Social Security Disability Medical Records
All disability decisions are based on the information contained in a claimant's medical records. If you have been receiving ongoing medical treatment for a physical mental impairment, and your doctor agrees that you are too disabled to work, then you may assume that you will have little difficulty being approved for Social Security Disability or SSI.
However, this is not necessarily the case, primarily because it is a Social Security Disability examiner, and not your personal physician, who will decide if your medical condition is disabling, or if you are still able to work in spite of your symptoms.
How is a disability examiner capable of rendering a medical opinion, given that the examiner is neither an M.D. nor a mental health professional? Disability examiners do have a certain amount of medical training, and are therefore familiar with common medical terminology and symptoms. More importantly, they are educated in the conditions set forth in the Social Security Handbook that must be met in order to meet the definition of disability as set forth by the Social Security Administration (SSA).
In addition, a disability examiner gives greater weight to the opinions of the social security doctor in his unit and the processing unit supervisor than to a claimant's personal doctor.
Often a disability examiner or doctor will look at the exact same records as a claimant's treating physician, and interpret them quite differently. For this reason, those applying for disability benefits should ask their doctor for a copy of their medical records and become acquainted with what those records actually say about their condition.
Medical records and physician notes that do not include specific information about your symptoms and exactly how they limit your ability to work are not going to do you much good. It is actually fairly common for physicians to fail to provide such detailed information in their notes and patient records, probably due in some part to the fact that they do not work for the SSA and are not aware of what it takes to prove disability.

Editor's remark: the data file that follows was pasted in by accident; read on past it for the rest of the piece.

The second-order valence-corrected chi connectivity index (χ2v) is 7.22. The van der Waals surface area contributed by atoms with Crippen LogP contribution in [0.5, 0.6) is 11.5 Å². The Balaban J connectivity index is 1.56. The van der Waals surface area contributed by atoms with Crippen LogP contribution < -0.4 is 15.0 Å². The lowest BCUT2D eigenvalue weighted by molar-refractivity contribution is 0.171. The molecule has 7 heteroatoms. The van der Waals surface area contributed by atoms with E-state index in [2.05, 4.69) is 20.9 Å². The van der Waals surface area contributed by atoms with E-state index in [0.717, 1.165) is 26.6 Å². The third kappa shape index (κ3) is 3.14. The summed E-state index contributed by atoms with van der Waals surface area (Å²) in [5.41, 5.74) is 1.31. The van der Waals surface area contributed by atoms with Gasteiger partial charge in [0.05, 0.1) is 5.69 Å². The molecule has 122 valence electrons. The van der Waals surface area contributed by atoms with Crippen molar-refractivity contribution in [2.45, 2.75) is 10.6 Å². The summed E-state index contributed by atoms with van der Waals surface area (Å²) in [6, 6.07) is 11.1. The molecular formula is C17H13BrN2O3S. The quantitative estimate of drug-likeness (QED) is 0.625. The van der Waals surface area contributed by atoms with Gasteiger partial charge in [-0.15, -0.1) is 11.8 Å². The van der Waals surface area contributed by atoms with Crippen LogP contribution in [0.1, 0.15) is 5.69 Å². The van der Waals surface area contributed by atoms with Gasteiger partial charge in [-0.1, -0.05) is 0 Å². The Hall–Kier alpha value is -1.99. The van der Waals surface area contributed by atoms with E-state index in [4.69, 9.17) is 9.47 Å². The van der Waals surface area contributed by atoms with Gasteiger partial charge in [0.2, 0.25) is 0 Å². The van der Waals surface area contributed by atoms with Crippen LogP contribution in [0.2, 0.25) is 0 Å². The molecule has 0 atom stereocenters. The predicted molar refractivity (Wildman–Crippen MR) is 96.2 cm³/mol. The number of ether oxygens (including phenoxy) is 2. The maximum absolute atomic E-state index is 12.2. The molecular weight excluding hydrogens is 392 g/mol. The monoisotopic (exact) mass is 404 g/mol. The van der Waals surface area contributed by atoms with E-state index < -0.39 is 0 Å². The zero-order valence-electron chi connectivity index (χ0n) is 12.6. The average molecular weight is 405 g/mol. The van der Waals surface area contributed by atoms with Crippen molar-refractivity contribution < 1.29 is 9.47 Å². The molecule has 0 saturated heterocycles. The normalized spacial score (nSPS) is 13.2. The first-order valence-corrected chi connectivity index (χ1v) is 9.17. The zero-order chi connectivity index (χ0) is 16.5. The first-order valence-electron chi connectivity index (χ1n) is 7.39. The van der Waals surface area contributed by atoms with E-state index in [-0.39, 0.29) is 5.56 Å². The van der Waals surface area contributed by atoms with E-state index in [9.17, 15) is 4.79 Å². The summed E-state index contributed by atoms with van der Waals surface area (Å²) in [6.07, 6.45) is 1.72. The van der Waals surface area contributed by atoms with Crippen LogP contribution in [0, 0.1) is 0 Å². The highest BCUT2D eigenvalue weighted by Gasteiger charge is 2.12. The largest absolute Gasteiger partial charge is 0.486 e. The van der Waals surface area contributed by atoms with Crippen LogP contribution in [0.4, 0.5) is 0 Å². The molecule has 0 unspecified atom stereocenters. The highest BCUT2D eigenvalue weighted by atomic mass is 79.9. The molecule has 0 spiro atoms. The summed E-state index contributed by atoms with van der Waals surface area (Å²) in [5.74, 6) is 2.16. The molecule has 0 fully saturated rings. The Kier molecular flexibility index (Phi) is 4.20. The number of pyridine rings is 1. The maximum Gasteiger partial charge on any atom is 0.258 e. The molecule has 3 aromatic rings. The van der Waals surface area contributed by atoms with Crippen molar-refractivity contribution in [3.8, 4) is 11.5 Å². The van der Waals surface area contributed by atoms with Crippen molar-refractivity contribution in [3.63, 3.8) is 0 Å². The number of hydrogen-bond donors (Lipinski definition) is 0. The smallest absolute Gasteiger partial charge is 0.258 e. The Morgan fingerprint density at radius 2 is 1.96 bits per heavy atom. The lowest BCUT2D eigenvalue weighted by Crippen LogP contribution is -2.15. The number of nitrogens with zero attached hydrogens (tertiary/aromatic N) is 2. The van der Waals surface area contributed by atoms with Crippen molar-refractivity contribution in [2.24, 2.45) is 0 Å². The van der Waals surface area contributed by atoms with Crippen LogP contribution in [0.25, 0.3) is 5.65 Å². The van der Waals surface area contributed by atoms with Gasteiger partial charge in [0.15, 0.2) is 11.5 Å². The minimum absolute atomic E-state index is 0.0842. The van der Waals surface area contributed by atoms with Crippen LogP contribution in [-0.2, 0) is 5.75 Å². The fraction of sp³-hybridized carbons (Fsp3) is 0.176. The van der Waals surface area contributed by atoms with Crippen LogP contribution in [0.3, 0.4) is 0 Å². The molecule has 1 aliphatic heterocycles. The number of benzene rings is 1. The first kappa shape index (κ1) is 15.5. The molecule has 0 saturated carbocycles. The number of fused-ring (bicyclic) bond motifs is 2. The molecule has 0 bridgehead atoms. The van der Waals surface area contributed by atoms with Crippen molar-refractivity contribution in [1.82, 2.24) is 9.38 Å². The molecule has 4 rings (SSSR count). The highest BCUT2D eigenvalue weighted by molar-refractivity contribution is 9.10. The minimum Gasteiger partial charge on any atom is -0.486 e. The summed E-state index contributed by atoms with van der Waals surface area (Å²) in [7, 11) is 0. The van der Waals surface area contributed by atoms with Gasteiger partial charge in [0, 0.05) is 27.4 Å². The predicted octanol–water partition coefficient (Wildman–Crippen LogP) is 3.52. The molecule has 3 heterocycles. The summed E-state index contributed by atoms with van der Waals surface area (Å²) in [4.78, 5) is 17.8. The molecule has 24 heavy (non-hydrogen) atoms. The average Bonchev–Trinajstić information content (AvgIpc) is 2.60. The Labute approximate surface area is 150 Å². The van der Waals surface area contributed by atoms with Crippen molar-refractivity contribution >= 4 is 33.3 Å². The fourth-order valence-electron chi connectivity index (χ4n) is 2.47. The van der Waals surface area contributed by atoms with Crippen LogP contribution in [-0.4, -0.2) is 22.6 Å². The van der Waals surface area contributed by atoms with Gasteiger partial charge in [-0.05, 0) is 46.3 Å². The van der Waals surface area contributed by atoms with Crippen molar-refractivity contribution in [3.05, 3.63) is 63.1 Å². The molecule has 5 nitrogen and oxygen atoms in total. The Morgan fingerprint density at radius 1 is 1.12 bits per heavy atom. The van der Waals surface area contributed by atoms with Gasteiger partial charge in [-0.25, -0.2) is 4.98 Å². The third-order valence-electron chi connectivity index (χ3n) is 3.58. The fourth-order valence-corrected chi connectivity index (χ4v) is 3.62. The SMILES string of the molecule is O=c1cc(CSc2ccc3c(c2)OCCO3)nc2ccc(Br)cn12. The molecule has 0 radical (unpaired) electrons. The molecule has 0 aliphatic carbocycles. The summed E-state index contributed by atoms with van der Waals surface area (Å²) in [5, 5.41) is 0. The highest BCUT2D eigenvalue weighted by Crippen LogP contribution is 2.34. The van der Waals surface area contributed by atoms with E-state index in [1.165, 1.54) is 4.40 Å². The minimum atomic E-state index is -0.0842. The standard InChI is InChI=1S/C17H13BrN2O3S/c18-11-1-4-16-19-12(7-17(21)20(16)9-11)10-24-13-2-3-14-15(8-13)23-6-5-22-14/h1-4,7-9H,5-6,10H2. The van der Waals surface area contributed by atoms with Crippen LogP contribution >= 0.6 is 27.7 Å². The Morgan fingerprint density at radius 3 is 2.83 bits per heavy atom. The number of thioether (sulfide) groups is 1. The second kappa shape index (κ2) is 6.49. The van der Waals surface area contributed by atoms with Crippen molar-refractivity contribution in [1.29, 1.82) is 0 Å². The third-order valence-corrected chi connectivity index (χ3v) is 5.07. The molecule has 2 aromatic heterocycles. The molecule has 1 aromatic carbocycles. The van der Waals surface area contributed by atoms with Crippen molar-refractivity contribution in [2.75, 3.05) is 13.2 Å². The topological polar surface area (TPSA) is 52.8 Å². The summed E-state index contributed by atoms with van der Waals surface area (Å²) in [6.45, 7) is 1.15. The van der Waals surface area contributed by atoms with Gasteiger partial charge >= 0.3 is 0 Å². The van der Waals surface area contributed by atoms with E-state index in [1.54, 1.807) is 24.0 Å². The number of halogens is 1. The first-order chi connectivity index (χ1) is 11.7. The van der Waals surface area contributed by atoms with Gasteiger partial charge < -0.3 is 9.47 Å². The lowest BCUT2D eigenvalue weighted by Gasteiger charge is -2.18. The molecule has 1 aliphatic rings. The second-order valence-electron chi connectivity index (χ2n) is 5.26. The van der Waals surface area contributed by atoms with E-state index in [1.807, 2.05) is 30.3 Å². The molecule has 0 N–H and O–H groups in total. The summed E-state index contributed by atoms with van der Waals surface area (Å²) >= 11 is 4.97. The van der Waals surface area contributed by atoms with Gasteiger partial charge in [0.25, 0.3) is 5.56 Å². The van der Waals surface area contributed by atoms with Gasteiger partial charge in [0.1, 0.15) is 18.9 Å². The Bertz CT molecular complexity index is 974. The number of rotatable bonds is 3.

Because your medical records are so critical to your chances of being approved for disability, you should do everything in your power to make ensure that they are plentiful, detailed and readily available to the disability examiner in your case. Review your medical records so that you know if they support your claim and list activities that you are no longer able to perform due to your impairment.
If you retain legal counsel to represent you in your request for reconsideration appeal or your disability hearing, it's a good idea to work with your attorney or non-attorney rep in gathering your medical records or any statements your physician may be willing to write on your behalf, so that you can be sure that all of the relevant documents make it into the hands of those considering your claim as quickly as possible.
One other thing that can make the difference in getting approved for disability benefits is ongoing medical treatment for your condition'do not stop seeing your doctor after you have filed a claim, even if it has been turned down. Gaps in your medical history will only hurt your case, and make it seem as if your condition was not so serious after all, or at least not serious enough to require continuous care.
About the Author: Tim Moore is a former Social Security Disability Examiner in North Carolina, has been interviewed by the NY Times and the LA Times on the disability system, and is an Accredited Disability Representative (ADR) in North Carolina. For assistance on a disability application or Appeal in NC, click here.
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